San Sebastian, thus, has become a culinary destination. One that naturally lured me in and an evening at Arzak would top the bill. The storefront I knew well, from pictures queued during countless internet searches. A stone facade with a simple black awning – a stoic trained poker face concealing it’s royal flush within. The curtain is drawn back upon entrance revealing a surprisingly post modern dining room feeling as new as my presence within it. Upon reservation confirmation you are led through a door which, in appearance and function, belongs on the bridge of the Enterprise. Also much like those pneumatic doors – the moment you enter a journey begins….

“Everyday we experiment and investigate with the flavors, textures, and elaboration’s processes.”

Although worthy, every detail of the experience that is the Arzak tasting menu I will spare you. It is too complex an experience to fully dissect and far more seasoned culinary raconteurs have made attempts I would describe aptly as feeble. But I must share some moments…moments like the opening starter sequence with a corn, fig, and black pudding that warned the senses what they were in for. Moments like a goat cheese with tumeric served with a sunflower coated crispy ham that had crunch yet finished smooth and soft. Or the “dusted egg and mussel” where a poached egg (with a layer of concentrated mussel gel upon it) was nestled between 2 layers of spinach kataifi and enclosed on the plate by powders of prawn and oregano. And moments such as the “Hemp’s mustard and lobster” or the “lamb with red-hot chili peppers” (pictured above). Or the onslaught of dessert dishes that started with “playing marbles with chocolates” where thin soft bubbles of liquid chocolate are paired with strawberry sauce and basil ice cream and storm the senses like a castle gate the moment the faux skin of the “marble” releases it’s grip, and ends with the playful design and the palatable execution of the “Pistachio and beetroot stone” (pictured far below). Moments like the pouring of the “Mead and fractal fluid” (pictured far atop) or even simple moments like the addition to an herbaceous side salad of a perfectly crisp and full-flavored red wine crouton.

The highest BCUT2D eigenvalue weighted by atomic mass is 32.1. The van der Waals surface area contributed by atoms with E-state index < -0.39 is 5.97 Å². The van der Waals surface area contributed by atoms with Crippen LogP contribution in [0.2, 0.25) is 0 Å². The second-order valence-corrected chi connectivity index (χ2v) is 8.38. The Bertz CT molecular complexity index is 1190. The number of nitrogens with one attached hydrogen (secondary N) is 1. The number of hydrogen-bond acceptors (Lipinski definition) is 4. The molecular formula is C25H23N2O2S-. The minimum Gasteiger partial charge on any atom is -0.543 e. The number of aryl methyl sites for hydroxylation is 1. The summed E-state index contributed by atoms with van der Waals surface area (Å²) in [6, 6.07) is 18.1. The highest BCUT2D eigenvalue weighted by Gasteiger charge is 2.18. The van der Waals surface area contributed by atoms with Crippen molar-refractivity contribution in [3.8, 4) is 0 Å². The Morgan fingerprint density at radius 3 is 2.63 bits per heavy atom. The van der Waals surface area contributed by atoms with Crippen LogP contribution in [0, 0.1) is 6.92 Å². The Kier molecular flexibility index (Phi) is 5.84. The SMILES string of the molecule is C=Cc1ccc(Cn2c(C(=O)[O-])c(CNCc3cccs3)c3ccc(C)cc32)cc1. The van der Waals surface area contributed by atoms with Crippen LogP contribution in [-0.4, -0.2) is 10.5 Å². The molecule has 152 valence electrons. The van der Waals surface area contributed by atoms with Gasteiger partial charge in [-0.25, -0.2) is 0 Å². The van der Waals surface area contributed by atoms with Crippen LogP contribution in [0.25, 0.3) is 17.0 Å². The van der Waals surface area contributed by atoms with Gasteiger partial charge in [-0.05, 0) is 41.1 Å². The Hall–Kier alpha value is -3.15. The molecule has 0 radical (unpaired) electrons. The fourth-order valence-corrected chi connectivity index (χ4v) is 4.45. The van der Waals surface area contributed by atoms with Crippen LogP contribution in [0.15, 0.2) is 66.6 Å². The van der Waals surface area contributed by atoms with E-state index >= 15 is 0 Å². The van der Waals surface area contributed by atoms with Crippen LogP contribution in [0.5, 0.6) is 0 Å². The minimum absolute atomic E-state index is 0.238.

Allow me to try to attempt a task which may just sit outside the boundaries of the possible – to explain the certain je ne sais qua that makes Arzak impossibly outstanding and indisputably unforgettable. What is so special here is the subtleties present at every step of the journey. Many ingredients, in each and every dish, appear likely used for aesthetic reasons (a naive thought at such an establishment) as almost every plate served is so beautiful it deserves to be placed beneath glass in the wing of a museum (for instance, the art that is the foie gras pictured directly below) when rather these ingredients have such high multipurpose function. So many subtleties, layers of flavors, are found in each bite created by these unique and clever ingredients which often contain an instantaneously recognizable flavor (many times from childhood) that you must take the time to concentrate and rush to decipher it’s origin before the moment fades away. Each bite stratified and complex. Each taste a moment. The entire experience such a dizzying ride. An irreplaceable adventure.

A truly distinguished evening, made possible by a chef who has pushed the envelope and changed the game, creating thousands of unforgettable evenings for countless people. A man who has conceived such accomplished delicious edible art that he has made San Sebastian famous far beyond it’s exquisite beauty. A man, a chef, well worthy of immortalization cast from carved marble, granite, limestone, or even cast metal.

“I inherited my restaurant. It was successful but I didn’t like it. I was inquisitive. I needed to do something else. By 1975, I saw that cuisine was starting to be a big part of a culture. Cuisine is in the roots. It is the spirit of the roots. Using those ideas, I wanted to fly. Based on the spirit and the Basque tradition, I wanted to go much further. I’ve never stopped flying since.”

-Juan Mari Arzak